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Topic 1: Early Stage R&D

Early Stage R&D:
The changing scope and nature of innovation has not been matched by changes in policies encouraging capital allocation for early-stage innovations; controlling the cost of accessing research from government labs and universities; and support for coordinating Federal and state support of basic and applied research in growth sectors that assure job formation.


Early stage companies have always depended upon attainment of seed capital to fund idea development, discover market potential, and build relationships.   Such capital is necessary long before a market can be proven, a successful customer can be cited, or other VC requirements can be met.  Increasingly, as early-stage companies tackle complex multi-system problems, this discover-and-develop stage can last even longer, being required to meet even more stringent demands.  Direct funding and financial incentives are needed to support the critical seed-planting part of the innovation eco-system.


Current policy assumes that early-stage, seed funding is provided by friends, family, angels and other sources of private capital. The policy also assumes that Federal funding of research and development moves readily into commercial use with limited transfer cost. The reality is that entrepreneurs have experienced major boom and bust cycles of early stage financing, as the venture funding industry has withdrawn from early stage innovation financing, and Federal funding focuses on specific basic research topics, regardless of the cost of transfer and commercialization. While the global capital system is effectively awash in capital, the investment funds demand higher returns similar to speculative activities, creating a de facto shrinkage of funding for early-stage innovation. 


Federal Government Role:
The Federal government can re-enliven this system through 1) modification of policies affecting capital formation and allocation to encourage funding of early stage innovation; 2) reducing the cost of the technology transfer from Federal labs and universities; and 3) funding both basic and applied research to avoid leaving the “valley of death gaps” that currently plague such innovation sectors as energy, water, materials and sustainable growing.

1)       Modifying select tax policies could attract investors to compensate for the loss of backing by friends and family.  By treating all investment tax credits and capital gains treatments equally, current policies miss a unique opportunity to motivate investors to back early stage, highly innovative companies.  Existing policies effectively encourage investors to seek low risk investments, devoid of innovation.  R&D tax credit policy can treat early stage startups as a second, separate tier. For example, these tax credits should be made permanent and transferable, acknowledging the reality that early stage companies rarely have enough revenue to need tax credits.  Direct funding supplies can be created in multiple ways including: a seed funding pool for <$500K investments; a redistribution of funding currently concentrated to large prime contractors to being offered to small and micro-companies; and the creation of an early-stage public market, allowing investors large and small to share in the risk and opportunity of supporting innovation.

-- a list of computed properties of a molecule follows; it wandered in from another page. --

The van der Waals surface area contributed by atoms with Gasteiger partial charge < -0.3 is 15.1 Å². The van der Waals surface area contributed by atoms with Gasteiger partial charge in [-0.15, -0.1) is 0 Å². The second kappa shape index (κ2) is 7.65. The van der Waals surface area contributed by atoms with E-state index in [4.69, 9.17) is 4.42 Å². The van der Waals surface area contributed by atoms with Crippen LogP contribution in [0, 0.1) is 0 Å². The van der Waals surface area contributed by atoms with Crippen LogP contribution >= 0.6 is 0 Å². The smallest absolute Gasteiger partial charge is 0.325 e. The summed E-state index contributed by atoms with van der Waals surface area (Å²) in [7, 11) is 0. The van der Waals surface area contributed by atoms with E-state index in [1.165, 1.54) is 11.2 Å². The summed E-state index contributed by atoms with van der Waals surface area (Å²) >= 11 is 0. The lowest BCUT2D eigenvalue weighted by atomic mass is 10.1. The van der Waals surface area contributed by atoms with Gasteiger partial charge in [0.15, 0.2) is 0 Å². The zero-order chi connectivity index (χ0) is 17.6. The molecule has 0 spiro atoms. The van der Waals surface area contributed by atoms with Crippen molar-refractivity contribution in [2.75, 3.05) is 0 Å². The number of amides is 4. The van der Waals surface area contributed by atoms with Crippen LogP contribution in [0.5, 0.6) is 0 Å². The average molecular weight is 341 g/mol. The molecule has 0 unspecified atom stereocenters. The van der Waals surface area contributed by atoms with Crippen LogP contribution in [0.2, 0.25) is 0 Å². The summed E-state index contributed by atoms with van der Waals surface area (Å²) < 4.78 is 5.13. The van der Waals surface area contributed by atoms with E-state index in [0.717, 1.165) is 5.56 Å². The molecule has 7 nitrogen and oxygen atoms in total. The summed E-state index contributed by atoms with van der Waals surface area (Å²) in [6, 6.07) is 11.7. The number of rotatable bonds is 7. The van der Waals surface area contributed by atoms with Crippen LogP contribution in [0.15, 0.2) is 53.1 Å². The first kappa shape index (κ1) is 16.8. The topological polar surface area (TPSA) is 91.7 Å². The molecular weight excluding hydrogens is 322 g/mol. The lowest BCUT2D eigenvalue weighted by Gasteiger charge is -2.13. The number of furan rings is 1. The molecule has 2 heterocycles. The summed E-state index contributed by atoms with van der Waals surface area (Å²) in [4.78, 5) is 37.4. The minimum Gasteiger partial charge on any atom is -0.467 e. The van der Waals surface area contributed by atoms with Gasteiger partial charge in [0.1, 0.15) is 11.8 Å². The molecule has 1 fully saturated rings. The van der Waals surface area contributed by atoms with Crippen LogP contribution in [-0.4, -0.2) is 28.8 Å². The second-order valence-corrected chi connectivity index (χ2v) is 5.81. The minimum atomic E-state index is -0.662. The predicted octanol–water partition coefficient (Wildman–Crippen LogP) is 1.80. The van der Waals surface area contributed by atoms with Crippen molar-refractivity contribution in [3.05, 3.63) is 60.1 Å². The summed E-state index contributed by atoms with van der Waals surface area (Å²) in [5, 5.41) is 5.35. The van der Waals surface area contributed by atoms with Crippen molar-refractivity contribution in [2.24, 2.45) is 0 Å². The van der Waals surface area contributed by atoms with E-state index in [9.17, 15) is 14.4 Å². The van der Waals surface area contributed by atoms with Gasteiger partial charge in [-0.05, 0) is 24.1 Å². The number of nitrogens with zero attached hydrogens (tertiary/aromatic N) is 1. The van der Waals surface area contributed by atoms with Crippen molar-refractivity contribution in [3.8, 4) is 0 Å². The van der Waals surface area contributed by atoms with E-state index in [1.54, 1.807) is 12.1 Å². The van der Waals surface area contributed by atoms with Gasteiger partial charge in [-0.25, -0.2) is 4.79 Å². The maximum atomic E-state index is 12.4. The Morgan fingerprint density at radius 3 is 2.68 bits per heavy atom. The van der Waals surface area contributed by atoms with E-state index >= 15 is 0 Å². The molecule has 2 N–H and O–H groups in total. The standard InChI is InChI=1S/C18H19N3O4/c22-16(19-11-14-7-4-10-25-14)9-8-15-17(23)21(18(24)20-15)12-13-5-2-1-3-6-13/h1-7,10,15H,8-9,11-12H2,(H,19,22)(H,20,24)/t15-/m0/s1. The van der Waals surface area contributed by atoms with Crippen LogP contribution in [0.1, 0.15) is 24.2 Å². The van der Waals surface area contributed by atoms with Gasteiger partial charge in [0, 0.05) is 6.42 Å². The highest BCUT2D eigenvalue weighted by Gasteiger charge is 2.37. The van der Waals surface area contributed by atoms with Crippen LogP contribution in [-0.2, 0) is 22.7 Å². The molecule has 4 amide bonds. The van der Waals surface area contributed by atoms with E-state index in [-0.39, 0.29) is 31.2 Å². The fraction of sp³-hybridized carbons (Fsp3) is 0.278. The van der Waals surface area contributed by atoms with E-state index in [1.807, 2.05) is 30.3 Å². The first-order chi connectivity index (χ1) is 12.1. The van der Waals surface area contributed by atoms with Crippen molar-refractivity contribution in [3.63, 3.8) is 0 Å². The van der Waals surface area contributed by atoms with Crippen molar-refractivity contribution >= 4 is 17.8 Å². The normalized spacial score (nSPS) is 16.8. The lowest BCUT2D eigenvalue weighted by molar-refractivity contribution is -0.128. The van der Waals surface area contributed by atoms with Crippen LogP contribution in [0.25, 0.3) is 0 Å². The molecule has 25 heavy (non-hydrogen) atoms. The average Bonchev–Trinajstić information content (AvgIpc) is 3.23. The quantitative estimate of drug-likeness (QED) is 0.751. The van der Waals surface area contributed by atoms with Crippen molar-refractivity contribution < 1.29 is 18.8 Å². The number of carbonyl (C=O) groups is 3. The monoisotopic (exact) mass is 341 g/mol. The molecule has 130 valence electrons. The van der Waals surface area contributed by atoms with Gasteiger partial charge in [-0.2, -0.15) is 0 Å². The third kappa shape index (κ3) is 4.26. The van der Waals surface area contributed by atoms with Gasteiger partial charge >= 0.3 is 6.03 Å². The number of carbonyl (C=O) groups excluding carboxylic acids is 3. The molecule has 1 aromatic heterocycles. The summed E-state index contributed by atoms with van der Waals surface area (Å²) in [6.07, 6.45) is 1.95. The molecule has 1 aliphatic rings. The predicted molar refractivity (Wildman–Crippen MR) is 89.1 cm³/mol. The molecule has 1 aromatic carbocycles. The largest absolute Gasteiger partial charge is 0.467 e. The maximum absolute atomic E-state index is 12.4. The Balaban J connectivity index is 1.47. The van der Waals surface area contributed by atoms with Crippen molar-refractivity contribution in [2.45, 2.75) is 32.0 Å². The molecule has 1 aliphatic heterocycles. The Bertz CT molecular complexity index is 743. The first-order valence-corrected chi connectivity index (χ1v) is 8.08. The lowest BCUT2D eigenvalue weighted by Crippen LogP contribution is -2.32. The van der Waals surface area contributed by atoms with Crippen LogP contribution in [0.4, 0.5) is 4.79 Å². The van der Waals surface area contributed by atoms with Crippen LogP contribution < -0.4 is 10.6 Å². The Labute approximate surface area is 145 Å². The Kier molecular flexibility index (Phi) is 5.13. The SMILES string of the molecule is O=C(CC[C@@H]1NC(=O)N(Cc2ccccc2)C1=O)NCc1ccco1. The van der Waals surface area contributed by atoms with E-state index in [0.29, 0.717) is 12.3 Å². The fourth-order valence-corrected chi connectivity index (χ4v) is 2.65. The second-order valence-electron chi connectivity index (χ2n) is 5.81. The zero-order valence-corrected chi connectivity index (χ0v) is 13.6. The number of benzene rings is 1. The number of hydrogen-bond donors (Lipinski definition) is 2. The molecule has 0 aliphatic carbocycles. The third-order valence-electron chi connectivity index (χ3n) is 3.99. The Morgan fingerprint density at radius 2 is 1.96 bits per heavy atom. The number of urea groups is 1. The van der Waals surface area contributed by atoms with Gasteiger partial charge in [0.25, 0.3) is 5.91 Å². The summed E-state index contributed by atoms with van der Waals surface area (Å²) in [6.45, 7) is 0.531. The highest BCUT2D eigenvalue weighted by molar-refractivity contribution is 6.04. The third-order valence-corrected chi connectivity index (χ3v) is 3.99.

2)       The existing technology transfer system is an improvement over the 1970’s, but still provides little to no professional, peer review recognition to individual scientists and engineers for technology transfer. Tying Federal funding of laboratories and universities to performance targets that reward commercialization can expand the professional capabilities of the technology transfer system, thereby increasing the attractiveness of providing early stage companies in access to government funded research. 

3)       The long emphasis on Federal funding of basic research has not adjusted to recognize the complexity of converting such research into innovative applications given the existing legacy systems for healthcare, communication, food production, energy and transportation. As a result, entrepreneurs currently must absorb the costs of moving research from lab to full innovation.  A more balanced approach to funding both basic and applied research can alleviate the current “valley of death” in the process that impedes progress.

Finally, the Federal government can reduce the operational costs of start-ups through the provision of lab space, incubators, and by reducing responsibility for ancillary expenses such as health-insurance and regulatory compliance designed for larger businesses.


Recommendation Summary:

- create incentives for early stage investment
reward technology transfer and commercialization
balance basic and applied research
reduce responsibility for compliance requirements designed for larger businesses